SOme of this is a matter of opinion - I think Fermi normal coordinates are an important local coordinate system. They are useful in the region near a reference worldline. Harmonic coordinates also have some very nice properties, especially for weak fields.

kent davidge
kent davidge said:
How much essential is it to learn concepts such as
- different types of transport of vectors, like Fermi Walker and Parallel transport;
- different frames (basis vectors);
- tensor densities and integrations
To put it another way, do they play a important role in the theory? If one for some reason does not know much about them (although they seem to be easy for me, so it would be easy to have a grasp), would this person still succeed?
Parallel transport is needed to understand curvature, covariant derivative, and helps with geodesics.

Fermi-walker transport is essential to understand rotation versus non-rotation. Fermy-walker transport defines what happens to a gyroscope.

Basis vectors are needed to compute any physical observables.

Tensor densities are needed to state any integral relations. Arguably, if you stick to ultralocal physics, you don't need them.

kent davidge
kent davidge said:
How much essential is it to learn concepts such as
- different types of transport of vectors, like Fermi Walker and Parallel transport;
- different frames (basis vectors);
- tensor densities and integrations
To put it another way, do they play a important role in the theory? If one for some reason does not know much about them (although they seem to be easy for me, so it would be easy to have a grasp), would this person still succeed?
I guess you talk about the general theory of relativity. Then all these notions are very important. They are simply the language needed to formulate the theory! The only thing you can omit at a first glance is Fermi-Walker Transport, which becomes however important whenever it comes to things related with spin (e.g., to understand what's behind the Gravity-probe B experiment and frame dragging and all that).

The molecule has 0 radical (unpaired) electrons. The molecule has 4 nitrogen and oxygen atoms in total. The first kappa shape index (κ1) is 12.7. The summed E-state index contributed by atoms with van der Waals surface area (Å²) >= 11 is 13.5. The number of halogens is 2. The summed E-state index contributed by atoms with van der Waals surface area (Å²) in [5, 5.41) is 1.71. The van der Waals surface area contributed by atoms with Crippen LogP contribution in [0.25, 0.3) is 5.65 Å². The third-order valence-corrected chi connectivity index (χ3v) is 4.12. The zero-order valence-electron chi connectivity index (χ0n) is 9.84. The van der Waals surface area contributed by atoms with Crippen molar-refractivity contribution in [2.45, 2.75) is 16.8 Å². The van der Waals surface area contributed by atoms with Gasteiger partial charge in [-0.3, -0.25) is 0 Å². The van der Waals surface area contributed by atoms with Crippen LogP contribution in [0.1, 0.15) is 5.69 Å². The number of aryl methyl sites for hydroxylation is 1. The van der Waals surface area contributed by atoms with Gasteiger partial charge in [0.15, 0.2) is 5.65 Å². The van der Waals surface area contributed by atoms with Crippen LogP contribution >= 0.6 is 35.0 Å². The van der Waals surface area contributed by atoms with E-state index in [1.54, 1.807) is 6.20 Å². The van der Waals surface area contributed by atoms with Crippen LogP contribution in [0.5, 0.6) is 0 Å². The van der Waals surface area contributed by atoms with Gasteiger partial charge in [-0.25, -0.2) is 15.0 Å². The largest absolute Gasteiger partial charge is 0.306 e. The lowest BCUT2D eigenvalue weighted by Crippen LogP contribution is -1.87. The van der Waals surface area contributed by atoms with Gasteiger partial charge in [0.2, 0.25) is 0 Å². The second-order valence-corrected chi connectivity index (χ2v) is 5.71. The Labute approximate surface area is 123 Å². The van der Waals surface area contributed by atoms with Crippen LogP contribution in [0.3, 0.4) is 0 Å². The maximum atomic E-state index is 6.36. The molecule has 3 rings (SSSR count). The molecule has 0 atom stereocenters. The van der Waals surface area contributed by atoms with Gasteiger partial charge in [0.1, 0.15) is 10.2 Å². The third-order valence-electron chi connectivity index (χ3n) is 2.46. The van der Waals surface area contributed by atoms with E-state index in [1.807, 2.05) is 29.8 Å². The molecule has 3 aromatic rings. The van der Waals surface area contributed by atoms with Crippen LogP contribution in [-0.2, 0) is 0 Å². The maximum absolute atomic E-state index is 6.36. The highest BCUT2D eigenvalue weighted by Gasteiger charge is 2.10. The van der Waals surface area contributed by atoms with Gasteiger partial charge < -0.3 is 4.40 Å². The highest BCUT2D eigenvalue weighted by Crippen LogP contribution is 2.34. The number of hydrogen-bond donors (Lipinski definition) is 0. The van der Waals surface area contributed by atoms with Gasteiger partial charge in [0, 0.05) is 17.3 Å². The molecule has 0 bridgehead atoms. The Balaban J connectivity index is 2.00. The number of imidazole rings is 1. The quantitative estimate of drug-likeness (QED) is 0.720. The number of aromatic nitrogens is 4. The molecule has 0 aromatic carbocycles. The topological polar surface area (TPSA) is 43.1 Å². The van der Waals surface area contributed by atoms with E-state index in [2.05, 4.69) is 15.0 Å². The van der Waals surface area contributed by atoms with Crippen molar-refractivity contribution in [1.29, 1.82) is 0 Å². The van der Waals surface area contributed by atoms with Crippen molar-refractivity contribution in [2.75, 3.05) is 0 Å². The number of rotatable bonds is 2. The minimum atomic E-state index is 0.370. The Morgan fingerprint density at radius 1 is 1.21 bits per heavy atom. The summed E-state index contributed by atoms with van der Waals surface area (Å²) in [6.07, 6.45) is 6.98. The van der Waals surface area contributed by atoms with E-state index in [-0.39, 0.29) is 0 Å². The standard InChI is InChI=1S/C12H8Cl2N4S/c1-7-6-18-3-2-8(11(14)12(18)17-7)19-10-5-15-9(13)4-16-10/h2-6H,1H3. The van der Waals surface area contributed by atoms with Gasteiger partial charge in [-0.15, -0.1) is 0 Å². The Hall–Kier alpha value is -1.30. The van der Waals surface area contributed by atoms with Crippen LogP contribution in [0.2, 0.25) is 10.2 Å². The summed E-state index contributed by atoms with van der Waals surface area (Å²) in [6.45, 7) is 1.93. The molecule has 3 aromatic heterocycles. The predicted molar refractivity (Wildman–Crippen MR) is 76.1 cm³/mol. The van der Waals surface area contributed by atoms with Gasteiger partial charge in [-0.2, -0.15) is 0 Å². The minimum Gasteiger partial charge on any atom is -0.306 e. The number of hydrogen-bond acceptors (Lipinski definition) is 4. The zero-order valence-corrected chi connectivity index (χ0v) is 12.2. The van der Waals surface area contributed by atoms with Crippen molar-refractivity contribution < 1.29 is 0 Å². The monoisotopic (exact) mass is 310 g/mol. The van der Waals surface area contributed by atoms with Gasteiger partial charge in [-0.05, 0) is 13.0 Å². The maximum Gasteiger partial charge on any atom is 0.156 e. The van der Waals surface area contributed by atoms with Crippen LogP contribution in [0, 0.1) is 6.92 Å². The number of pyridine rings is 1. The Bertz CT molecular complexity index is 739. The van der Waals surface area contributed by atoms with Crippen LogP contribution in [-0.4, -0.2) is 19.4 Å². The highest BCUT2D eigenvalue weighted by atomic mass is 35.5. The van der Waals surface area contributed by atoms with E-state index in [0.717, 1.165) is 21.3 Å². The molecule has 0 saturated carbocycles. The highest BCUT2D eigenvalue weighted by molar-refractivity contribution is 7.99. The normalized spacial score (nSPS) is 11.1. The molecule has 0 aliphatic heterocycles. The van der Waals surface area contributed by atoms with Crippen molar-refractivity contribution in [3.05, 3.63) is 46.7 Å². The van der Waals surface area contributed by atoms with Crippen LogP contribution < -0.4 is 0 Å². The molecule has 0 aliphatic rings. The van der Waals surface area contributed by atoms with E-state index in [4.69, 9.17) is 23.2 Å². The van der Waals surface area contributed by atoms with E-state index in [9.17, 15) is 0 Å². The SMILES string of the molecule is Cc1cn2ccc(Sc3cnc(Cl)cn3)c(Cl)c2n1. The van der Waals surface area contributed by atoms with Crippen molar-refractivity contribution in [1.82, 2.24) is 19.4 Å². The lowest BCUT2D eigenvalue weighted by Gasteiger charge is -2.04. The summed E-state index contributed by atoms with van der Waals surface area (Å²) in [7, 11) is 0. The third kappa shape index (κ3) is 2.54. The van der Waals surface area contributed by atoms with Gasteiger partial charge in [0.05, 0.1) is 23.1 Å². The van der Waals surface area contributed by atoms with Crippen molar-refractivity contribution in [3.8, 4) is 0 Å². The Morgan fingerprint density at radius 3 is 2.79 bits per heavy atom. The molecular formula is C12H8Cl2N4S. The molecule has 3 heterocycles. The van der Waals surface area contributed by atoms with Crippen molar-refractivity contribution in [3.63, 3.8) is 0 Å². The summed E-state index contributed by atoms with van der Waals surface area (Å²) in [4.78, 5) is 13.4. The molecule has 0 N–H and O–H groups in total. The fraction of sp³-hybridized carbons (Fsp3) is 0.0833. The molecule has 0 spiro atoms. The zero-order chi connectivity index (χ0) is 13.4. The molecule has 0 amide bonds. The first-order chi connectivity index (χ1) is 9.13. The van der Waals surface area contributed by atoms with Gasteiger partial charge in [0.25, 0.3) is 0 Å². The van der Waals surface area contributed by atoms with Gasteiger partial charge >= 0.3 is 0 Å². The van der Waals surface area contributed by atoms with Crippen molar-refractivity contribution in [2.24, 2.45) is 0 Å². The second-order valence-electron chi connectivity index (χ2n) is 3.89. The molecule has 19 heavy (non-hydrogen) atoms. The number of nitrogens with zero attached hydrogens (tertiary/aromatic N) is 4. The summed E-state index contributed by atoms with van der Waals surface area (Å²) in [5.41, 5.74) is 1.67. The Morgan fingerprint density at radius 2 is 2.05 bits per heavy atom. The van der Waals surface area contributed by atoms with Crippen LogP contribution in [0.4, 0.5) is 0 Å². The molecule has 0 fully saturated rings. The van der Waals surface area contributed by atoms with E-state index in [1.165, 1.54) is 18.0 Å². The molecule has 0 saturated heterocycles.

kent davidge

1. What is relativity and why is it important to learn?

Relativity is a theory developed by Albert Einstein that explains the relationship between space and time. It is important to learn because it has revolutionized our understanding of the universe and is the basis for many modern technologies, such as GPS systems.

2. What are transport, frames, and tensors in the context of relativity?

Transport refers to the movement of objects through space and time. Frames are reference points used to measure this movement. Tensors are mathematical objects used to describe the properties of space and time in different frames of reference.

3. How does relativity impact our everyday lives?

Relativity has led to the development of technologies such as GPS and satellite communication, which rely on accurate measurements of time and space. It also plays a role in our understanding of the behavior of light and the structure of the universe.

4. What are some common misconceptions about relativity?

One common misconception is that relativity only applies to objects moving at very high speeds. In reality, it applies to all objects in motion, but its effects are only noticeable at high speeds or in extreme gravitational fields. Another misconception is that relativity is solely a theory of time and space, when in fact it also includes the concept of mass-energy equivalence.

5. How can I apply the principles of relativity in my own research or work?

Relativity has applications in many fields, including physics, astronomy, and engineering. It can be used to understand and predict the behavior of objects in motion, as well as to develop technologies that rely on precise measurements of time and space. If you are conducting research or work in any of these areas, a solid understanding of relativity is crucial.